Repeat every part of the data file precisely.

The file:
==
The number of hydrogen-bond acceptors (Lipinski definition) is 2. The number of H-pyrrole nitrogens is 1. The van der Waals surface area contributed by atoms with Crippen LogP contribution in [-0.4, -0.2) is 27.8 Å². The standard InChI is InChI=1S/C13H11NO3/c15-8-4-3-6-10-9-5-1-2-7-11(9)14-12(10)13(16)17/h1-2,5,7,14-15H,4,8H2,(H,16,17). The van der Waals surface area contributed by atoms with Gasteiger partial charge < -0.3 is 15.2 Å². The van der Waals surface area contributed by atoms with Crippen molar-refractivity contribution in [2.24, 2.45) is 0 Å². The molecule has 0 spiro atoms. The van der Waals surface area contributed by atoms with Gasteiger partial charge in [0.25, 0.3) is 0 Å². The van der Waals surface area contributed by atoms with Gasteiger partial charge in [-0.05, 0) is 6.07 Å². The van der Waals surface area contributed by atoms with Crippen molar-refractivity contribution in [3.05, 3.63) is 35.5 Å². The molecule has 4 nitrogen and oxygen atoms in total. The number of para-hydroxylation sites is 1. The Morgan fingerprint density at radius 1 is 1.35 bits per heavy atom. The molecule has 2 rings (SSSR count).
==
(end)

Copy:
The number of hydrogen-bond acceptors (Lipinski definition) is 2. The number of H-pyrrole nitrogens is 1. The van der Waals surface area contributed by atoms with Crippen LogP contribution in [-0.4, -0.2) is 27.8 Å². The standard InChI is InChI=1S/C13H11NO3/c15-8-4-3-6-10-9-5-1-2-7-11(9)14-12(10)13(16)17/h1-2,5,7,14-15H,4,8H2,(H,16,17). The van der Waals surface area contributed by atoms with Gasteiger partial charge < -0.3 is 15.2 Å². The van der Waals surface area contributed by atoms with Crippen molar-refractivity contribution in [2.24, 2.45) is 0 Å². The molecule has 0 spiro atoms. The van der Waals surface area contributed by atoms with Gasteiger partial charge in [0.25, 0.3) is 0 Å². The van der Waals surface area contributed by atoms with Gasteiger partial charge in [-0.05, 0) is 6.07 Å². The van der Waals surface area contributed by atoms with Crippen molar-refractivity contribution in [3.05, 3.63) is 35.5 Å². The molecule has 4 nitrogen and oxygen atoms in total. The number of para-hydroxylation sites is 1. The Morgan fingerprint density at radius 1 is 1.35 bits per heavy atom. The molecule has 2 rings (SSSR count).